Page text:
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Research Article
 

Isolation and Partial Characterization of a Bacteriocin Produced by a Newly Isolated Bacillus megaterium 19 Strain



Rowaida Khalil, Yasser Elbahloul, Fatima Djadouni and Sanaa Omar
 
ABSTRACT

A Bacillus megaterium 19 strain isolated from a mixture of fermented vegetable wastes, produced a bacteriocin that displayed a wide spectrum antimicrobial activity against food-spoilage microorganisms and possessed a bactericidal mode of action. The bacteriocin activity against Salmonella typhimurium and Staphylococcus aureus attained its maximum value during the mid stationary phase. Maximal bacteriocin activity (93% growth reduction) was achieved using MRS broth, at initial pH of 5.5-6.5 and at 30°C incubation temperature. High levels of bacteriocin activity (up to 85% growth reduction) were detected under limited or reduced oxygen levels. The inhibitory activity increased in mMRS broth with 4% sucrose and (0.10%) beef extract. The bacteriocin was thermally stable over a wide temperature range up to 100°C for 15 min and retained its activity at acidic and neutral pH values, but not at alkaline pHs. Full bacteriocin activity was expressed after 30 days of storage at 4°C, for 15 min of exposure to UV light. The bacteriocin was amylase and lipase sensitive, however, treatment with proteolytic enzymes resulted in a remarkable stability. SDS-PAGE analysis of the partially purified bacteriocin revealed an apparent molecular weight ranging from 3.496 to 6.512 kDa. The strain may have a potential use as food biopreservative, because of its promising thermostable technological properties and broad antimicrobial spectrum.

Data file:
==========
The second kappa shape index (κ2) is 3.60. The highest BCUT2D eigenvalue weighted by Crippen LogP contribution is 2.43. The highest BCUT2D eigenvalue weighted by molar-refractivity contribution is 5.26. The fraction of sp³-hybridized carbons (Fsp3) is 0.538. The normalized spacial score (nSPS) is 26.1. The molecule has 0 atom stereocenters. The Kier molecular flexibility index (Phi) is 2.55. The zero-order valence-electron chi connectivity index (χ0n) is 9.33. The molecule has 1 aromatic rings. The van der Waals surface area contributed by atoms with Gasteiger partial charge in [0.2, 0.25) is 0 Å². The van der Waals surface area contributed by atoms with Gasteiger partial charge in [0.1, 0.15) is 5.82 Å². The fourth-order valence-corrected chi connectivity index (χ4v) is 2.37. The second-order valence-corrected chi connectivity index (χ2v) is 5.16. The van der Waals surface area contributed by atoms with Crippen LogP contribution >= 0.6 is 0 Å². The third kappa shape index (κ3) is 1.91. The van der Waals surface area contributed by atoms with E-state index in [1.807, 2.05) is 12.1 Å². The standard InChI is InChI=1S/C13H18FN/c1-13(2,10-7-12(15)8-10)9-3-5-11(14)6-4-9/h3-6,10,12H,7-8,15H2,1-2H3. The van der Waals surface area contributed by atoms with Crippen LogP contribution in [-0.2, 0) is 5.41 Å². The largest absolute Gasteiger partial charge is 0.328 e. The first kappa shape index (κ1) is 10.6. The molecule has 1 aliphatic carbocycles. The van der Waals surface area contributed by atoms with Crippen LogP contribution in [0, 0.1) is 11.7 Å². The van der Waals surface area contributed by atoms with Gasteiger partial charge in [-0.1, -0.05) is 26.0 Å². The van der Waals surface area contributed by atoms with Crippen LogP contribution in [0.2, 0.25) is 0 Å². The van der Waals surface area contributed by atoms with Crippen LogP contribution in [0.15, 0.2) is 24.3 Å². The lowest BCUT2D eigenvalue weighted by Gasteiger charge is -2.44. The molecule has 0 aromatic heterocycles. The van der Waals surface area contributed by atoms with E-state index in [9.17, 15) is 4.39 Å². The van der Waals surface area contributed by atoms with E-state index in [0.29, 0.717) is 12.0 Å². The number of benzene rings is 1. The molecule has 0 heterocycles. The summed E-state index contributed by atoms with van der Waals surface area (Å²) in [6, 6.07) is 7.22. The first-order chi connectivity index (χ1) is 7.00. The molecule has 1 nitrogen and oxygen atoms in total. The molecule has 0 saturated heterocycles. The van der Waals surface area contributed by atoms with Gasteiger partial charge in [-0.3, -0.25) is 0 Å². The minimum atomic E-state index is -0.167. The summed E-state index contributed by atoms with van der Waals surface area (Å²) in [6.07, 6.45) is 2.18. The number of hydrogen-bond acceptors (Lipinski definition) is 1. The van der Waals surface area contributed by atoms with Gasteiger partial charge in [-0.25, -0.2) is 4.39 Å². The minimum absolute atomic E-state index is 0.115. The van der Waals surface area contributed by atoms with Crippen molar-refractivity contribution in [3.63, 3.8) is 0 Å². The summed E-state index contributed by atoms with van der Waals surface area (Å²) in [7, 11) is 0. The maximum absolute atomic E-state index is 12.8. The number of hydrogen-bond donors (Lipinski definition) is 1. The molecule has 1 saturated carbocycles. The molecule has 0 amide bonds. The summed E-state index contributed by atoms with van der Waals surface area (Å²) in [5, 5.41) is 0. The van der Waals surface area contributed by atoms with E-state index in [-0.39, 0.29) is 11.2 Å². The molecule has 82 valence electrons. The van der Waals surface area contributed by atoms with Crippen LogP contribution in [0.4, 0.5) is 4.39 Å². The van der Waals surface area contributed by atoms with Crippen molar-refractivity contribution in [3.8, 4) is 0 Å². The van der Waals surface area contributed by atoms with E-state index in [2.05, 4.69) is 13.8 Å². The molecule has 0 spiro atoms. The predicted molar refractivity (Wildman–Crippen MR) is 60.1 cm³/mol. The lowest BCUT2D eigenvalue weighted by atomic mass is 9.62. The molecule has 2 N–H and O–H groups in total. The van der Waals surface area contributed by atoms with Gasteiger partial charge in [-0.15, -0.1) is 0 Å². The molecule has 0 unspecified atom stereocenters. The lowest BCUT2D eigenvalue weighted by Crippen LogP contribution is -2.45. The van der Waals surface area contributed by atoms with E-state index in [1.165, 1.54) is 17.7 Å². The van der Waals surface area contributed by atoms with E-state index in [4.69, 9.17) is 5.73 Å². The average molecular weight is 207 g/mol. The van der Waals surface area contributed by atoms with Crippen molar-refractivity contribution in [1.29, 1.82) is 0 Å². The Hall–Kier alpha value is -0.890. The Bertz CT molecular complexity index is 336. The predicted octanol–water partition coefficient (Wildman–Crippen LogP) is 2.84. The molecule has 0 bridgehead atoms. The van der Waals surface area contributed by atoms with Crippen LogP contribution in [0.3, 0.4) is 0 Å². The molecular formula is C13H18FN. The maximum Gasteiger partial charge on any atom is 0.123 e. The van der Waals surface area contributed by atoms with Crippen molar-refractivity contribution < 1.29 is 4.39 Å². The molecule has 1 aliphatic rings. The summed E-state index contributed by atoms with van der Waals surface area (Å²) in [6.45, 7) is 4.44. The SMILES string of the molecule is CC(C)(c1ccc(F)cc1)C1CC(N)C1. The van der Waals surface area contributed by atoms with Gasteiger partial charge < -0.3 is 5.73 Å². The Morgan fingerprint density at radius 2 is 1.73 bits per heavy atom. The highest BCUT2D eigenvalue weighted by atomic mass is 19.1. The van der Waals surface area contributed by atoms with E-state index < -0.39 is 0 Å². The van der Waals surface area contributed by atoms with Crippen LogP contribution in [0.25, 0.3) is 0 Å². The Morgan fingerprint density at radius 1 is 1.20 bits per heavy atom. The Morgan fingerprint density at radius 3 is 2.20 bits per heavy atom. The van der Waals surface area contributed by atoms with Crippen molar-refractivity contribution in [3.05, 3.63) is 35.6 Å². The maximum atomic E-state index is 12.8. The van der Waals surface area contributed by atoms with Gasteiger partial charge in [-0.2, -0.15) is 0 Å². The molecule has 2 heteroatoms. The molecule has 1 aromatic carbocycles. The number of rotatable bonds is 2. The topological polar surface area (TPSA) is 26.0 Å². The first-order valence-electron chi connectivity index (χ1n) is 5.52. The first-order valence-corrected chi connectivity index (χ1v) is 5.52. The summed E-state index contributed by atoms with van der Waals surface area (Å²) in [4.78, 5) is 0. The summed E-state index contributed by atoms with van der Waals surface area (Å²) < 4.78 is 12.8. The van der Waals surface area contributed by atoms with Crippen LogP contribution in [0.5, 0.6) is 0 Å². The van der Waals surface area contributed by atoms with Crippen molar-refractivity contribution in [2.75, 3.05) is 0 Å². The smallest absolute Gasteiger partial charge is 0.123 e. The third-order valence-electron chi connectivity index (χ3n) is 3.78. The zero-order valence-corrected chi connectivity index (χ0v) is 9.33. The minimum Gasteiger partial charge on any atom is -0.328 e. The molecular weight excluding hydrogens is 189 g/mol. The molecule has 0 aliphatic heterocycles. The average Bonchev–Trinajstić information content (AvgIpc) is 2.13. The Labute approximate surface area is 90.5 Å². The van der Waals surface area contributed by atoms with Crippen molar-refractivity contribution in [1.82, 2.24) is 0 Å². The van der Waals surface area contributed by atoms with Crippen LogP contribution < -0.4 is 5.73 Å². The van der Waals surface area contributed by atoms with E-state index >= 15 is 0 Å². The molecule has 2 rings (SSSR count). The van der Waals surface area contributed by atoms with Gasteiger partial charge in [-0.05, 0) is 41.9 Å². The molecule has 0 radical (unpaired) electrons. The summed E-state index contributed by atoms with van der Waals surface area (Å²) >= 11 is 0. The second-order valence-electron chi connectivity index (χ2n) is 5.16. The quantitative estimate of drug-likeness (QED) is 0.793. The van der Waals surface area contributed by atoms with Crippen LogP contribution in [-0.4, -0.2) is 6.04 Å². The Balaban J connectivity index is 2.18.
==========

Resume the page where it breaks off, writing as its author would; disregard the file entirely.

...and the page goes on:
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Rowaida Khalil, Yasser Elbahloul, Fatima Djadouni and Sanaa Omar, 2009. Isolation and Partial Characterization of a Bacteriocin Produced by a Newly Isolated Bacillus megaterium 19 Strain. Pakistan Journal of Nutrition, 8: 242-250.

DOI: 10.3923/pjn.2009.242.250

URL: https://scialert.net/abstract/?doi=pjn.2009.242.250

Introduction

Alternate methods for controlling pathogenic bacteria including the production of antimicrobial peptides “bacteriocins” are now highly considered. Bacteriocins are compounds produced by bacteria that have a biologically active protein moiety and a bactericidal action (Line et al., 2008). Bacteriocins from gram-positive organisms, such as lactic acid bacteria (LAB), have attracted much attention and have been the subject of intensive investigation due to their extensive incorporation as biopreservatives ingredients into model foods particularly in the dairy industry (Diop et al., 2007) and also in human therapeutics (Martin-Visscher et al., 2008). Bacillus is an interesting genus to investigate since it produces a diverse array of antimicrobial peptides representing several different basic chemical structures (Bizani and Brandelli, 2002). The production of bacteriocins or bacteriocin-like substances has been already described for some bacilli such as B. subtilis, B. cereus, B. stearothermophilus and other Bacillus species. Some strains produce bacteriocins with a broad spectrum activity, including important pathogens such as Listeria monocytogenes and Streptococccus pyogenes (Cherif et al., 2001). Some were well characterized such as: lichenin produced by B. licheniformis 26-103 RA strain (Pattnaik et al., 2001) and megacin produced by B. megaterium (Lisboa et al., 2006). In spite of the considerable approaches taken by researchers to gather data on Bacillus bacteriocins, the importance and the industrial value of those bacteriocins has been largely underestimated and has attracted little attention compared to those produced by LAB. Hence, the present study primarily aimed at screening for bacteriocinogenic bacilli strains using agro-based wastes. A bacilli strain isolated from fermented vegetable wastes showed strong inhibitory activity, a finding that prompted us to evaluate the potential of the bacteriocin produced. The bacteriocin was identified and partially characterized. The results reported in the current study may be useful in revealing the possibility of potential use of the bacteriocin as an antimicrobial agent to prevent the proliferation of some pathogenic and food-spoilage microorganisms and to improve the microbial quality and safety of foods.

Materials and Methods